Tens of thousands of Jews filled Citi Field in Queens on Sunday and heard from haredi Orthodox leaders that the Internet should be avoided in the home at all costs and used sparingly at work, and then only with a filter blocking content that could be damaging spiritually.
Debate as you will what some may see as draconian edicts to protect the Jewish community from moral corruption. But at the heart of the matter is a question that should concern us all: How do we keep our children safe on the Internet?
We know we cannot work around the Internet. Research from the Pew Foundation indicates that 54 percent of children say they go to Google first when they have a question, as opposed to 26 percent who say they go to a parent and 3 percent to a teacher. Rather, we must figure out how parents and teachers can make this important tool work safely and effectively for our kids.
The difficulty is that even the simple solutions are incredibly complicated. Powerful filters can block illicit images and material, but those filters often block out the good with the bad and limit far too much useful information. This solution has been discussed and debated on our own campus concerning Internet access in dormitories.
Some yeshivot have considered avoiding technology altogether and sticking with books and blackboards. But that would leave students without the digital competence required to succeed academically in college and beyond, not to mention that it would rob teachers of increasingly exciting and effective educational tools.
The only real answer is that as parents and teachers, we must instill in our children a strong value system based on Jewish morals and traditions that allows our children to become their own filters when exploring the Internet. That would be far more powerful than any protective software.
The onus is clearly on us because it seems children will listen to our rules, at least when it comes to the Internet. Only three in 10 young people reported to a Kaiser Foundation survey that they are given clear rules about how much time they may spend using a computer, watching TV or playing video games. The average child with no rules spends more than three hours per day on such media. Those who are given rules spend considerably less time.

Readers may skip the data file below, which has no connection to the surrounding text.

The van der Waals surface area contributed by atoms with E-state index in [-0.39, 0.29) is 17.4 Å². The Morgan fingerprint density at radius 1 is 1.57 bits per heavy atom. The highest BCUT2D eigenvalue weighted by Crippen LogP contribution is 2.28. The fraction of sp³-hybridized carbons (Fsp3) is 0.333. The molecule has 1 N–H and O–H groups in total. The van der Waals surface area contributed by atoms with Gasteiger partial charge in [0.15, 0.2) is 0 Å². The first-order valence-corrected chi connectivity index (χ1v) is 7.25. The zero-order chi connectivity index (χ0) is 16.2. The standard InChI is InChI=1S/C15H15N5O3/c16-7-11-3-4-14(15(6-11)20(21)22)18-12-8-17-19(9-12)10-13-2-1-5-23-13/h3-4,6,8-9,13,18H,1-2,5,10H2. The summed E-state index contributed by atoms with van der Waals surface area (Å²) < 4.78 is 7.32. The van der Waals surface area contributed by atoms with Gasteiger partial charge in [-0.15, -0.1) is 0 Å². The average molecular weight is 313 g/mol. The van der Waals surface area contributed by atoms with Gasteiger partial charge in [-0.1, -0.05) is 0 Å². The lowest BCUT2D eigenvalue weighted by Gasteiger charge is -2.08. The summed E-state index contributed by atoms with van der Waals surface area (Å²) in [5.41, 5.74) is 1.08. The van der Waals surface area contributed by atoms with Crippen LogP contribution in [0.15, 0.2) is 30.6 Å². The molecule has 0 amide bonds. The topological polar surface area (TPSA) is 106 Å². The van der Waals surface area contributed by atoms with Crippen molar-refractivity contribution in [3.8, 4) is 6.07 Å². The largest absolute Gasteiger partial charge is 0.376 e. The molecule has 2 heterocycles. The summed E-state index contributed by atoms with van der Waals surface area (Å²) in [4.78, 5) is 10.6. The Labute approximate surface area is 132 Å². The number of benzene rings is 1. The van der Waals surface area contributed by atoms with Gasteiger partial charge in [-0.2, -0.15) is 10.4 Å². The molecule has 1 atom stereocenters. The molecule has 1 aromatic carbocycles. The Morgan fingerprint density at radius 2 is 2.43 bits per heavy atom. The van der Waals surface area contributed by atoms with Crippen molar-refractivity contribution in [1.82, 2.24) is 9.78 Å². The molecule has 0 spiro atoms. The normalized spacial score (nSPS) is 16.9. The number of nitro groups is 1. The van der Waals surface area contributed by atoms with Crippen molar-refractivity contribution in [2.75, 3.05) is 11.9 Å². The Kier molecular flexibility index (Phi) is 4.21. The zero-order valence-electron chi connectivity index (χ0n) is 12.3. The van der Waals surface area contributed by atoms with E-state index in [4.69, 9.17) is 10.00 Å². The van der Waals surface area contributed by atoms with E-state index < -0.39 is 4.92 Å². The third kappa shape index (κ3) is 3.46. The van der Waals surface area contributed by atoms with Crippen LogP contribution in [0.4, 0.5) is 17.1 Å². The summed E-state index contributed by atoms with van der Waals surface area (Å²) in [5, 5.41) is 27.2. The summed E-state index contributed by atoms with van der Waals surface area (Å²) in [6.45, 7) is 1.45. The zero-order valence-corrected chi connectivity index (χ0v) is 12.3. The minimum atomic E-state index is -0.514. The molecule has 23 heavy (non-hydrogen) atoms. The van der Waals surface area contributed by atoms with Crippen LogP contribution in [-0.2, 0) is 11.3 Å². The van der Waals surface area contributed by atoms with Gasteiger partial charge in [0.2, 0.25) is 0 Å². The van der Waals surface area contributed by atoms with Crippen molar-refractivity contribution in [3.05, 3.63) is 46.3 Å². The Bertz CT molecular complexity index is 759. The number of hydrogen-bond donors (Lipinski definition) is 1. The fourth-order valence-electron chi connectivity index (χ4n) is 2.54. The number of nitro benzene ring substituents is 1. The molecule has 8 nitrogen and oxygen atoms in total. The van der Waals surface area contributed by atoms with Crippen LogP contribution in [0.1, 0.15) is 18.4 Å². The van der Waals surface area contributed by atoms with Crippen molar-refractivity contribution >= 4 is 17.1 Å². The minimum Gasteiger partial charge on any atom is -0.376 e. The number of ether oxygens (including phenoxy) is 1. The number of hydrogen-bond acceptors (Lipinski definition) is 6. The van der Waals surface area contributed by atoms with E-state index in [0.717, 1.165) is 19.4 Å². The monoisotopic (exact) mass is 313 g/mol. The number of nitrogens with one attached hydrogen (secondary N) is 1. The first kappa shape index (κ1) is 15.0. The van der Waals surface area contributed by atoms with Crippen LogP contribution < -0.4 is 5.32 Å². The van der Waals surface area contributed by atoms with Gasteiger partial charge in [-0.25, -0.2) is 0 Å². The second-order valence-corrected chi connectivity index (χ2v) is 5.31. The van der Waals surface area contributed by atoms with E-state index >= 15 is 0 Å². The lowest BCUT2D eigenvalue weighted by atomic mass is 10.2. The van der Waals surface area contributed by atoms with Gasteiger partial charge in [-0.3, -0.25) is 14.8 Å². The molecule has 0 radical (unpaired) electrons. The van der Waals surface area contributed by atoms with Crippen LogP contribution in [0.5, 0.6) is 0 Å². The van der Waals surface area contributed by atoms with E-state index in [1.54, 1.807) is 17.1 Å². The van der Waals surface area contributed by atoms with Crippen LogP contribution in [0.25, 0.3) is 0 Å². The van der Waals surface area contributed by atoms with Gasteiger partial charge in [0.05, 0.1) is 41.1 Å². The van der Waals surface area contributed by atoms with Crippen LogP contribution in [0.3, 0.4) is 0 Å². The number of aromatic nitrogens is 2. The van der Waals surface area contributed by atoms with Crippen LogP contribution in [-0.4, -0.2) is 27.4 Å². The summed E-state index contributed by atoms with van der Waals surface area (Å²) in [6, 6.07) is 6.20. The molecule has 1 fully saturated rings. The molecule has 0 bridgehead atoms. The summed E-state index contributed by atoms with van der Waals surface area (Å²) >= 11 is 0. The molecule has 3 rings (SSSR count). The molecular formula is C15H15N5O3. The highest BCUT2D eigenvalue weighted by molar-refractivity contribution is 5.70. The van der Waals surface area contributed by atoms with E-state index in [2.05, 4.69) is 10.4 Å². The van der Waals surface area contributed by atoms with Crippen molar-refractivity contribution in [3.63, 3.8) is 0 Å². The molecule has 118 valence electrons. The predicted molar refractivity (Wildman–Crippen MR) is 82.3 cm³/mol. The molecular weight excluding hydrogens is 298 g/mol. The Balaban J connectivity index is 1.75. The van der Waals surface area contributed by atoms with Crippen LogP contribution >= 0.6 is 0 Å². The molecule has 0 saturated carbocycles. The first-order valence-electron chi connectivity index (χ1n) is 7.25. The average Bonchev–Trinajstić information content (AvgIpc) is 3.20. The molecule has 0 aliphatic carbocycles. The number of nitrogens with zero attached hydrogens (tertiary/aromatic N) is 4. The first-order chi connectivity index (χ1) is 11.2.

Yeshiva high school students said they would be receptive to rules. More than half of those surveyed by researcher Debbie Fox, director of the Aleinu Family Resource Center, a program of the Jewish Family Service of Los Angeles, said that they would welcome more guidance from parents regarding Internet use.
These same students, in fact, said they would be far stricter with their own future adolescent children regarding responsible Internet use than their parents, and would monitor their children much more closely.
The dangers of the Internet are not limited to challenging content. A 2010 Kaiser Family Foundation study showed that about half of students in grades seven through 12 said they do their homework with media open that do not pertain to their task at hand. In other words, about 50 percent of middle and high school students are doing homework with divided attention. And while some kids may believe they are being more efficient, multitasking has been proven in adults to cause higher levels of stress and lower levels of efficiency.
While some kids can multitask well, it’s up to parents to actively determine if their children work more efficiently while doing so or while focusing on their work without interruption. Parents should collaborate with their children to test whether they are more efficient when not being interrupted or distracted, and then meter their background activity accordingly.
The greatest challenge of all, however, may be making sure that our kids completely separate from the Internet at times. According to the Pew Foundation, 75 percent of American teens prefer texting to in-person contact with friends. Perhaps it’s no coincidence that this generation’s empathy levels among adolescents are significantly lower than those of previous generations.
It may seem that adolescents in every generation feel isolated and tuned out at some point or another. But it turns out that their computer habits may be compounding the problem. Parents need to teach children that some of their relationships must include direct face-to-face interaction without the distraction of text messages and cell phone calls.
About the Author: Dr. Eliezer Jones is the educational technology specialist at Yeshiva University's Institute for University-School Partnership. Dr. David Pelcovitz is the Gwendolyn and Joseph Straus chair in psychology and Jewish education at YU's Azrieli Graduate School of Jewish Education and Administration.
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